world, it is not felt in Atlantis or Cockaigne.  (Islandia, maybe.)
    This is inevitably going to be misinterpreted, and I'll say up
front that I am in no way dismissing or trivializing the event, but
this is not the first major disaster, or even the first major urban
man-made disaster.  It has its unique features; all of them do.  We
learned some important things about how people respond to such events,
but the lessons are not all that different from those of the London
Blitz or the San Francisco earthquake.
    People have always wanted to believe that their era is unique,
that the big events of their time "change history."  Well, no event
changes history, because history, having already taken place, is
immutable.  (Obviously I'm not talking about attempts to correct
historical myths.)  And the future exists only in possibility.  What
changes are individual human perceptions -- you suddenly see your
future, and sometimes your past, in a different way.  And, again
without in any way diminishing the impact of this particular incident,
with time those altered perceptions become "normal," either by
assimilation or forgetfulness.  Until the next Lisbon earthquake.
     Near-future SF will have to absorb the event, as it does any
other (one thinks of all those stories that tossed off a line like "the
glowing ruins of San Diego" as local color).  Something set a hundred
years down the line probably shouldn't mention it, unless the story is
specifically set in Lower Manhattan ("We docked at the Trans-Solar
Trade Tower, two thousand meters above Battery Park") or involves
terrorism.  In five hundred years, it will be at the same remove as the
fall of Byzantium, which does still obsess some people, but rarely
makes the tabloids.
    
  
inkwell.vue.126 : John M. Ford: The Last Hot Time
permalink #62 of 74: Patrick Nielsen Hayden (pnh) Tue 30 Oct 01 17:16
    

It is that kind of abrupt frameshift -- oh, right, this thing I think is
important really isn't quite as important, whereas this other thing may be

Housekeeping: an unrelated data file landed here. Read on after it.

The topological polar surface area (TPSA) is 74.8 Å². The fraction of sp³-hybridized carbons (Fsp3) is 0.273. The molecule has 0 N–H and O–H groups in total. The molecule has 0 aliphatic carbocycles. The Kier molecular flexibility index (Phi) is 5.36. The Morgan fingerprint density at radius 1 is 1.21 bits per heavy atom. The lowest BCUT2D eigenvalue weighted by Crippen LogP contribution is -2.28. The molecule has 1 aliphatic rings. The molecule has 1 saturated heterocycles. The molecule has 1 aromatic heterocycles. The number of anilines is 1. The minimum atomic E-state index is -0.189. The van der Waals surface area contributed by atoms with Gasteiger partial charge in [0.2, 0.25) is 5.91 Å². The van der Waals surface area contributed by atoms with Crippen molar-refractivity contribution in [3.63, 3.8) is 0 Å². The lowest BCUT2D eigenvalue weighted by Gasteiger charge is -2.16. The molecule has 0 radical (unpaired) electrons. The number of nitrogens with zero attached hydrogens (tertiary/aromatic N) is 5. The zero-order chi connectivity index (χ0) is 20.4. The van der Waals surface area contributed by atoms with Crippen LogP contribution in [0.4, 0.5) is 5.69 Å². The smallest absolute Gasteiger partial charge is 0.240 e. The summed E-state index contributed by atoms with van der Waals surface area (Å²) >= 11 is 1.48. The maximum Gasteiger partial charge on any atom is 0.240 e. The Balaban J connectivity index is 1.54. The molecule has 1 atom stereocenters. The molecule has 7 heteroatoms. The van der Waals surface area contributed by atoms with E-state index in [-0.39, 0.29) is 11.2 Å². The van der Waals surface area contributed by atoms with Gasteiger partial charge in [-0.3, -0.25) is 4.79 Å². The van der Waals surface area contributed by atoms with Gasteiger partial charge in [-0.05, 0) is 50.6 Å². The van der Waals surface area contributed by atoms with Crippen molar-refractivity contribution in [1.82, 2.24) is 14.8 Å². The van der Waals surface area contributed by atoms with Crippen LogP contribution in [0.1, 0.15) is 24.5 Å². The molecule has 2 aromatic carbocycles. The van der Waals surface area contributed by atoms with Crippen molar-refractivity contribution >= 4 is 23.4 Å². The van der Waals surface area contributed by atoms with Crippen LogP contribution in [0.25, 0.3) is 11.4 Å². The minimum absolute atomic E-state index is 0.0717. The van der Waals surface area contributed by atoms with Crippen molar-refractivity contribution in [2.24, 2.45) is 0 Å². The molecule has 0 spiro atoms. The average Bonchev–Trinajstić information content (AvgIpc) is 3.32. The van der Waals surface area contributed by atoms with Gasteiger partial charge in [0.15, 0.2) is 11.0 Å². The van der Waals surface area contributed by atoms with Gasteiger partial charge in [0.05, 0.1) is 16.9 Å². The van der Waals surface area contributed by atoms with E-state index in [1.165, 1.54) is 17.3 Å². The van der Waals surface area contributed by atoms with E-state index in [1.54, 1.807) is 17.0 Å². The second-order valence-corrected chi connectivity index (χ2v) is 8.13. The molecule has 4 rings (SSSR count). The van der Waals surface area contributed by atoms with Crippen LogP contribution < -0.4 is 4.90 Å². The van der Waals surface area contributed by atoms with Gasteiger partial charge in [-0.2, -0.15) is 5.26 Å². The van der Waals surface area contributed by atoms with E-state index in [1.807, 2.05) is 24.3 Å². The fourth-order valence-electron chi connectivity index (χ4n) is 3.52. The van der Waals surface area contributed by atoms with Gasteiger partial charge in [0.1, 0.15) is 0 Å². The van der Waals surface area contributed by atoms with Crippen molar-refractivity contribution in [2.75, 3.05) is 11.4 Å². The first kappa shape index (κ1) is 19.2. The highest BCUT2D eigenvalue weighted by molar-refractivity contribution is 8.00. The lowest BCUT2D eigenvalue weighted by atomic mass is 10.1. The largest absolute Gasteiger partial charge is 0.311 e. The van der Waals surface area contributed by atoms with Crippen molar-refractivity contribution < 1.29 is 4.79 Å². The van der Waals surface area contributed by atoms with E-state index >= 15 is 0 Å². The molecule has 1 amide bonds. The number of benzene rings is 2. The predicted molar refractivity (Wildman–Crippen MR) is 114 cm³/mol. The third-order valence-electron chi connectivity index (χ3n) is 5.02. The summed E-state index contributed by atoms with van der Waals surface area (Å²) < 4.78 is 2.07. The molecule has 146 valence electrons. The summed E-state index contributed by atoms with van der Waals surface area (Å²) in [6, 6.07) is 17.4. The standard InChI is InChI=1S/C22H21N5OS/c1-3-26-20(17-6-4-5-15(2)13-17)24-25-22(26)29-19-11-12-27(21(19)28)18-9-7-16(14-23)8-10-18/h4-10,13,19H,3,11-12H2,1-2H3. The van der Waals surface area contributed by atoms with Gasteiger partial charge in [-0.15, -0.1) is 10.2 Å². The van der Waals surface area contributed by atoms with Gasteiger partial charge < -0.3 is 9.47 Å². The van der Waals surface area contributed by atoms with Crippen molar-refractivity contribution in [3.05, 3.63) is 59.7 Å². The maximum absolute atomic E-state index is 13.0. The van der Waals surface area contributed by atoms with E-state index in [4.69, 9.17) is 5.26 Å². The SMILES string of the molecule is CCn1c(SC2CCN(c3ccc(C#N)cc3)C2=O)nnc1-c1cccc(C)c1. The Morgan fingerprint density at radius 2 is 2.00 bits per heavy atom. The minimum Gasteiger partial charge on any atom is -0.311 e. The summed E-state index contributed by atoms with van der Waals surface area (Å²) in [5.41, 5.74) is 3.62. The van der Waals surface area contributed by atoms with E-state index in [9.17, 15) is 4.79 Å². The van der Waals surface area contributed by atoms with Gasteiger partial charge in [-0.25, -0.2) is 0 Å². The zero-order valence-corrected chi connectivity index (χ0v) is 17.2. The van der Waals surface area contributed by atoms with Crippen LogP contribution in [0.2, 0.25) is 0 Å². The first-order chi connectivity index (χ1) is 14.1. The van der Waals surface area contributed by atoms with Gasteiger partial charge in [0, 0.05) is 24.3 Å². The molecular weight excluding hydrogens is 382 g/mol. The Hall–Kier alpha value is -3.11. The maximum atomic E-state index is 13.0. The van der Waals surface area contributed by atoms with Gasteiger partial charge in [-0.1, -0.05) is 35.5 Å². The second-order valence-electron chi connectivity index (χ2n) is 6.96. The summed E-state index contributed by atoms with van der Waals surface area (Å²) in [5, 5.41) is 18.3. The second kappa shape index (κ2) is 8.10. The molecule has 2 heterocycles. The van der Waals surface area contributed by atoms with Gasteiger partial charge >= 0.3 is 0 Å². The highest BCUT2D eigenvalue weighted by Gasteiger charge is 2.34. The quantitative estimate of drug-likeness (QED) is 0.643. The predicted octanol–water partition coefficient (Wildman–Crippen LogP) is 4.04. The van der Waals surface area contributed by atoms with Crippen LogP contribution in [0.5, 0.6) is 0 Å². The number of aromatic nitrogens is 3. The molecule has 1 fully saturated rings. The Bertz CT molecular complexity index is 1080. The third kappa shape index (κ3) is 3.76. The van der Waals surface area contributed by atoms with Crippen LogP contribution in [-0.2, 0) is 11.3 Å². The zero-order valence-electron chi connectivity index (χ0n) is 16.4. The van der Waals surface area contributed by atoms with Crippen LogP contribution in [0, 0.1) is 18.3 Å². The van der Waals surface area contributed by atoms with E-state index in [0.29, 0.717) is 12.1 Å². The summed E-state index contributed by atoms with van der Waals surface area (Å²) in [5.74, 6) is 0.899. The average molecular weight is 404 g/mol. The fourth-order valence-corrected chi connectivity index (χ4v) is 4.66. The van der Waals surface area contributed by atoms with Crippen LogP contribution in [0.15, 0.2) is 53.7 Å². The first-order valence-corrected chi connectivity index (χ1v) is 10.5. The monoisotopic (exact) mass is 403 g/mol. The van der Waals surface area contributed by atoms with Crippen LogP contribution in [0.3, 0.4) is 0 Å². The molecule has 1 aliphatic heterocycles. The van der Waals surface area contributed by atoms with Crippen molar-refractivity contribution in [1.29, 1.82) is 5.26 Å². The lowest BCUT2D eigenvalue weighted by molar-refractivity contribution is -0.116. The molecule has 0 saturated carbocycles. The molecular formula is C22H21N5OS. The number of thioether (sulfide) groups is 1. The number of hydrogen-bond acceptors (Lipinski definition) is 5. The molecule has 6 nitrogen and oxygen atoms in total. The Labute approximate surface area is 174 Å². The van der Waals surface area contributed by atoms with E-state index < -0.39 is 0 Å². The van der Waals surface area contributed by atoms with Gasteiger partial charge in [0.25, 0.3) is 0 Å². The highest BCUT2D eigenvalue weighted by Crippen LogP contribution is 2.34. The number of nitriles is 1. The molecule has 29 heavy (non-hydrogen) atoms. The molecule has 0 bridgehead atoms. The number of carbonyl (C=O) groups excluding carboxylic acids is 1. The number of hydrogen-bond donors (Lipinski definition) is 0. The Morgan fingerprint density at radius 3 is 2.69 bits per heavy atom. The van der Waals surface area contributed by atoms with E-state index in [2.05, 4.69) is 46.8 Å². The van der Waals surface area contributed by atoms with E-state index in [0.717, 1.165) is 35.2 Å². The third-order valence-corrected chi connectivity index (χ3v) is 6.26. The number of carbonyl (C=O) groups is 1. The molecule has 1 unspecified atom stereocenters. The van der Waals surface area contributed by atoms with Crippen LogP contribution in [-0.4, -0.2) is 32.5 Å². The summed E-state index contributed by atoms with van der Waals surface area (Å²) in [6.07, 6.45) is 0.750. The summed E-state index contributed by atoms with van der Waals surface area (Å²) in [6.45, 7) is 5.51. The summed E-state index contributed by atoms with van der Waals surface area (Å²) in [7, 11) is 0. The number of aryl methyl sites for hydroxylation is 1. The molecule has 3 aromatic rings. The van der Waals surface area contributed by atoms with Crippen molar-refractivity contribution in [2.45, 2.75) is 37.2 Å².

more important -- that's one of the aesthetic pleasures of SF.

I wonder what Mike Ford would be in an alternate world in which he
didn't float eastward and become a fantasy and SF writer.  I also
wonder what it was like to be Mike Ford growing up as a Southern
Baptist in Indiana.
  
inkwell.vue.126 : John M. Ford: The Last Hot Time
permalink #63 of 74: Linda Castellani (castle) Wed 31 Oct 01 15:44
    
E-mail from Kate Nepveu:

I'm surprised at so many people saying that _The Dragon Waiting_ is
very hard to find; in the few years since I've been aware of its
existence, I must have found ten or so copies in used bookstores,
enough that I've _stopped_ buying copies on the theory that "someone
will want this"...

Are y'all telling me I should start up again?

Kate
  
inkwell.vue.126 : John M. Ford: The Last Hot Time
permalink #64 of 74: Patrick Nielsen Hayden (pnh) Wed 31 Oct 01 19:05
    

(Aside to Kate Nepveau: As I recall, Avon's mass-market package for THE
DRAGON WAITING said "historical romance" more loudly than "offbeat
alternate-world fantasy."  So I wonder if people just aren't registering
it.)

(Of course, the canonical indicator of "offbeat alternate-world novel"
is a zeppelin.  Obviously Mike's mistake was neglecting to put Richard
III into one.)

I'm dithering about what to ask Mike in order to get him to talk about